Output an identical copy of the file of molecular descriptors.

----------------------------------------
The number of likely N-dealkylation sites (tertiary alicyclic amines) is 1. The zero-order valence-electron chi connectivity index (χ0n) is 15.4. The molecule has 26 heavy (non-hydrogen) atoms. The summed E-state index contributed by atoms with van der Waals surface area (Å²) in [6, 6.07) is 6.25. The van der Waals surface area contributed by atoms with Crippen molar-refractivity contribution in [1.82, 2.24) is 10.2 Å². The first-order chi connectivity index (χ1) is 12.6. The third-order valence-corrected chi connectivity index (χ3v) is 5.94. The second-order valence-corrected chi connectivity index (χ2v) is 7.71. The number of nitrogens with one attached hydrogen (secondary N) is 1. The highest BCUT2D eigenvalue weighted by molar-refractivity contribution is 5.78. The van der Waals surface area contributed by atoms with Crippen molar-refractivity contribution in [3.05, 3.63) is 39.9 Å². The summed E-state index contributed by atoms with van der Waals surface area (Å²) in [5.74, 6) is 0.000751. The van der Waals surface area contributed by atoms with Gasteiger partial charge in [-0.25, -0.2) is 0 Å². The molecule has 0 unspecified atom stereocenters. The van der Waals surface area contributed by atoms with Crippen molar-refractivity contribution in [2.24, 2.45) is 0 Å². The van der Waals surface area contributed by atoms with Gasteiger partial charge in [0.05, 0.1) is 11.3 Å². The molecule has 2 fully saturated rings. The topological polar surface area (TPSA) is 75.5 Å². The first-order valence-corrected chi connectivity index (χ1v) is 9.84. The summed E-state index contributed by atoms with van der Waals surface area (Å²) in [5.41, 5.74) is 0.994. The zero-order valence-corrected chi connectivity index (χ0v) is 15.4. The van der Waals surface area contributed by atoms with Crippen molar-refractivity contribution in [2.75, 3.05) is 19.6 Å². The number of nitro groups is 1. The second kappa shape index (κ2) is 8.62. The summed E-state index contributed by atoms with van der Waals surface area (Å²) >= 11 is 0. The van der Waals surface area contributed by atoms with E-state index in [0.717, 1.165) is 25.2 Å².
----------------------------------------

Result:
The number of likely N-dealkylation sites (tertiary alicyclic amines) is 1. The zero-order valence-electron chi connectivity index (χ0n) is 15.4. The molecule has 26 heavy (non-hydrogen) atoms. The summed E-state index contributed by atoms with van der Waals surface area (Å²) in [6, 6.07) is 6.25. The van der Waals surface area contributed by atoms with Crippen molar-refractivity contribution in [1.82, 2.24) is 10.2 Å². The first-order chi connectivity index (χ1) is 12.6. The third-order valence-corrected chi connectivity index (χ3v) is 5.94. The second-order valence-corrected chi connectivity index (χ2v) is 7.71. The number of nitrogens with one attached hydrogen (secondary N) is 1. The highest BCUT2D eigenvalue weighted by molar-refractivity contribution is 5.78. The van der Waals surface area contributed by atoms with Crippen molar-refractivity contribution in [3.05, 3.63) is 39.9 Å². The summed E-state index contributed by atoms with van der Waals surface area (Å²) in [5.74, 6) is 0.000751. The van der Waals surface area contributed by atoms with Gasteiger partial charge in [-0.25, -0.2) is 0 Å². The molecule has 0 unspecified atom stereocenters. The van der Waals surface area contributed by atoms with Crippen molar-refractivity contribution in [2.24, 2.45) is 0 Å². The van der Waals surface area contributed by atoms with Gasteiger partial charge in [0.05, 0.1) is 11.3 Å². The molecule has 2 fully saturated rings. The topological polar surface area (TPSA) is 75.5 Å². The first-order valence-corrected chi connectivity index (χ1v) is 9.84. The summed E-state index contributed by atoms with van der Waals surface area (Å²) in [5.41, 5.74) is 0.994. The zero-order valence-corrected chi connectivity index (χ0v) is 15.4. The van der Waals surface area contributed by atoms with Crippen molar-refractivity contribution in [2.75, 3.05) is 19.6 Å². The number of nitro groups is 1. The second kappa shape index (κ2) is 8.62. The summed E-state index contributed by atoms with van der Waals surface area (Å²) >= 11 is 0. The van der Waals surface area contributed by atoms with E-state index in [0.717, 1.165) is 25.2 Å².